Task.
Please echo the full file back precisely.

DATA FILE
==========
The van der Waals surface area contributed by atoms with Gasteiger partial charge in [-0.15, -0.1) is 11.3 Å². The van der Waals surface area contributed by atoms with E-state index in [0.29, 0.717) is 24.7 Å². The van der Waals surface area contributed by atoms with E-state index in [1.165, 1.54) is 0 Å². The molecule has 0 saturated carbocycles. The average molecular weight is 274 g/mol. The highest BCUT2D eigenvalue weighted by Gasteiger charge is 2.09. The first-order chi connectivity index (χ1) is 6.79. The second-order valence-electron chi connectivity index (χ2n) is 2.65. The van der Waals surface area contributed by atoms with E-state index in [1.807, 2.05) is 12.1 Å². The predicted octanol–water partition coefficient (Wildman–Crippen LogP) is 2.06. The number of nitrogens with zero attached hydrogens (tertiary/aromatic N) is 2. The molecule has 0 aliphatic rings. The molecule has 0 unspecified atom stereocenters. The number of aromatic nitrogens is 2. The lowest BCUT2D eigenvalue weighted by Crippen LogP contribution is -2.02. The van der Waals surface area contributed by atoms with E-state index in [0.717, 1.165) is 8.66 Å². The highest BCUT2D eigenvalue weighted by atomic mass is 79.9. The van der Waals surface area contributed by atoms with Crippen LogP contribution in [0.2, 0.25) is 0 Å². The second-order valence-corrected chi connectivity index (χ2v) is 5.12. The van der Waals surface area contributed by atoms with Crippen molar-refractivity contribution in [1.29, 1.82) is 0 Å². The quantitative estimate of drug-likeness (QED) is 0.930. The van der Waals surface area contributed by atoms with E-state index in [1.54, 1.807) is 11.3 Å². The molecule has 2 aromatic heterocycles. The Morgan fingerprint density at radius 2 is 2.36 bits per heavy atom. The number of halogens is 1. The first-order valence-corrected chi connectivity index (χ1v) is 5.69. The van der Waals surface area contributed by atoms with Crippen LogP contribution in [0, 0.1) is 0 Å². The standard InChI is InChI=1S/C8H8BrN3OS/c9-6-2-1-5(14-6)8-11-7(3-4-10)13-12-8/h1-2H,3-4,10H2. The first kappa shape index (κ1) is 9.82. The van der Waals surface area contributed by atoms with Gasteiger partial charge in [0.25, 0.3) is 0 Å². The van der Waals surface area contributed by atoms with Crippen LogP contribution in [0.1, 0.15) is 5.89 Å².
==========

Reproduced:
The van der Waals surface area contributed by atoms with Gasteiger partial charge in [-0.15, -0.1) is 11.3 Å². The van der Waals surface area contributed by atoms with E-state index in [0.29, 0.717) is 24.7 Å². The van der Waals surface area contributed by atoms with E-state index in [1.165, 1.54) is 0 Å². The molecule has 0 saturated carbocycles. The average molecular weight is 274 g/mol. The highest BCUT2D eigenvalue weighted by Gasteiger charge is 2.09. The first-order chi connectivity index (χ1) is 6.79. The second-order valence-electron chi connectivity index (χ2n) is 2.65. The van der Waals surface area contributed by atoms with E-state index in [1.807, 2.05) is 12.1 Å². The predicted octanol–water partition coefficient (Wildman–Crippen LogP) is 2.06. The number of nitrogens with zero attached hydrogens (tertiary/aromatic N) is 2. The molecule has 0 aliphatic rings. The molecule has 0 unspecified atom stereocenters. The number of aromatic nitrogens is 2. The lowest BCUT2D eigenvalue weighted by Crippen LogP contribution is -2.02. The van der Waals surface area contributed by atoms with E-state index in [0.717, 1.165) is 8.66 Å². The highest BCUT2D eigenvalue weighted by atomic mass is 79.9. The van der Waals surface area contributed by atoms with Crippen LogP contribution in [0.2, 0.25) is 0 Å². The second-order valence-corrected chi connectivity index (χ2v) is 5.12. The van der Waals surface area contributed by atoms with Crippen molar-refractivity contribution in [1.29, 1.82) is 0 Å². The quantitative estimate of drug-likeness (QED) is 0.930. The van der Waals surface area contributed by atoms with E-state index in [1.54, 1.807) is 11.3 Å². The molecule has 2 aromatic heterocycles. The Morgan fingerprint density at radius 2 is 2.36 bits per heavy atom. The number of halogens is 1. The first-order valence-corrected chi connectivity index (χ1v) is 5.69. The van der Waals surface area contributed by atoms with Crippen LogP contribution in [0, 0.1) is 0 Å². The standard InChI is InChI=1S/C8H8BrN3OS/c9-6-2-1-5(14-6)8-11-7(3-4-10)13-12-8/h1-2H,3-4,10H2. The first kappa shape index (κ1) is 9.82. The van der Waals surface area contributed by atoms with Gasteiger partial charge in [0.25, 0.3) is 0 Å². The van der Waals surface area contributed by atoms with Crippen LogP contribution in [0.1, 0.15) is 5.89 Å².